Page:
SB 292: Bad Policy & Bad Politics

Guest Blogger Jenna Howard on SB 292: Jenna holds a B.A. in Political Science from Georgia State University. She works at the Southern Arts Federation, a regional nonprofit, and is working on her Masters in Public Policy at Georgia Tech.

Hi again, folks! I’m pleased that I was asked to guest blog on the Perspicacious Conservative again, BUT, I’m even more pleased that I’m blogging about yet another one of Senator Albers (and others…) poorly researched and thought-out bills. Before I get started with this bill, I want to make one thing straight. I’m a numbers gal for which I will blame Georgia Tech. When I do any sort of policy analysis, I look at the numbers first then, try to understand the arguments around the numbers. This brings me to my next caveat; policy and politics are separate creatures. Most often, good policy doesn’t make good politics and that goes for both sides of the aisle. A politician’s goal is to get reelected and most politicians aren’t equipped to do their own policy analysis. Also, they aren’t bound to do what their policy analysts suggest (if they even have one). Glad we got that out of the way.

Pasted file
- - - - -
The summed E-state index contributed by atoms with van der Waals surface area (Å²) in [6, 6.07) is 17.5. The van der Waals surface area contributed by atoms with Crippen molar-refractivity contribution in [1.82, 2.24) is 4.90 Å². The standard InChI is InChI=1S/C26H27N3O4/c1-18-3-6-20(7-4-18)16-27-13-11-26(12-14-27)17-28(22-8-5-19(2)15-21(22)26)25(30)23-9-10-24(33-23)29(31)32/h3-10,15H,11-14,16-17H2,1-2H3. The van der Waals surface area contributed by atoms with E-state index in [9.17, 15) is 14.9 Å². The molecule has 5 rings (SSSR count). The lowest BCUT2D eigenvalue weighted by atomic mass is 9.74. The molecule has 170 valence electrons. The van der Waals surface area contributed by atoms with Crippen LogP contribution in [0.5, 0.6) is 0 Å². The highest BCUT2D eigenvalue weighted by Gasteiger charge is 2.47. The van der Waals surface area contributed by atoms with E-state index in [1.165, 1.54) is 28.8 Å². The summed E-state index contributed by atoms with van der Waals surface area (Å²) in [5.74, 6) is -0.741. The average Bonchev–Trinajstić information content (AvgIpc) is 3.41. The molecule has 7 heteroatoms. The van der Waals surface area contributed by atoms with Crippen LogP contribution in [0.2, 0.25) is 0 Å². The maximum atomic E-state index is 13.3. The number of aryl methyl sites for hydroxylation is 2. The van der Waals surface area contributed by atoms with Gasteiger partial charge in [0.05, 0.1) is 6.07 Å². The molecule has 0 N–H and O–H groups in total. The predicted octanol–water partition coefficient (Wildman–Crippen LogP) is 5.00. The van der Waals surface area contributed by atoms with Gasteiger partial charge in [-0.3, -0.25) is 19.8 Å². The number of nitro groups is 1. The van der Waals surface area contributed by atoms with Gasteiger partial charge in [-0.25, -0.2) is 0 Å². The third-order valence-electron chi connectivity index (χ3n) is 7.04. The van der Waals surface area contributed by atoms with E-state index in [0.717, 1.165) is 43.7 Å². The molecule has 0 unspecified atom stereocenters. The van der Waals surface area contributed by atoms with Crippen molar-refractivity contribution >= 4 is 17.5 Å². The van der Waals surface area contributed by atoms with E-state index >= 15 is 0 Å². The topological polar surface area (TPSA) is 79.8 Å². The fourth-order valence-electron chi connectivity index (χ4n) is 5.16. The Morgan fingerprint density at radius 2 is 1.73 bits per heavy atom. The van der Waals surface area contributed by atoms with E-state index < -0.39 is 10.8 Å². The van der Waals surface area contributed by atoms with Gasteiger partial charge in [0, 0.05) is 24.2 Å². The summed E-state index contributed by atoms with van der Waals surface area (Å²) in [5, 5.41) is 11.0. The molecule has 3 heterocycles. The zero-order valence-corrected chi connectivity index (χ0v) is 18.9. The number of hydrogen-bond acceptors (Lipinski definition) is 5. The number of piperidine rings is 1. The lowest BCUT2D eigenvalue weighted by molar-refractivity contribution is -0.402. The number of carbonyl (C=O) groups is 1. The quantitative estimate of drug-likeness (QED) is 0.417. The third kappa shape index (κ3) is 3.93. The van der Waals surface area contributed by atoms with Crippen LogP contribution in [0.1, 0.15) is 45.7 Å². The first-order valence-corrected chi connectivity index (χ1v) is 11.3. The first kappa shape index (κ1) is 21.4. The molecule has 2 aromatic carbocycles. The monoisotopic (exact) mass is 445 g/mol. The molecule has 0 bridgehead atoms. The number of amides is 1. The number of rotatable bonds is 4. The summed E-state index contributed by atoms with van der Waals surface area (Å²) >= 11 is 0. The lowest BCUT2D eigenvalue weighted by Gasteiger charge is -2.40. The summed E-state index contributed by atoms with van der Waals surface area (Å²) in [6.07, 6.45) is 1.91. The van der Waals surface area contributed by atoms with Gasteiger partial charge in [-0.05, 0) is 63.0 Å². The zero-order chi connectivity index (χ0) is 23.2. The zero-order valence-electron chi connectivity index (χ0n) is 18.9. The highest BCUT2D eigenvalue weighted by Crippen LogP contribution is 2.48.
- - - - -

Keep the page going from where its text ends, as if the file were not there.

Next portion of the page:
Now, onto this bill. The last guest blog I wrote was about a bill Senator Albers advocated to force those on unemployment to complete at least 24 hours of volunteer service for a non-profit organization. You can read more about how that was a bad idea here. This new bill, also introduced by Senator Albers (and others..), comically named, “The Social Responsibility and Accountability Act” would require a drug test for those in Georgia receiving Temporary Assistance to Needy Families. This Act does not include programs such as Food Stamps, Medicaid, Medicare, or to pay our lovely state lawmakers or other state workers. This bill probably sounds familiar because Florida and Michigan both enacted similar legislation. Georgia is requiring those seeking TANF to undergo a swab test in lieu of a urinalysis. It would initially be paid for by the person seeking the assistance and, if tested negative, the state would reimburse them. If the person tests positive, they don’t receive or reimbursement and they are banned from receiving benefits for a certain time period. The average swab test costs $17.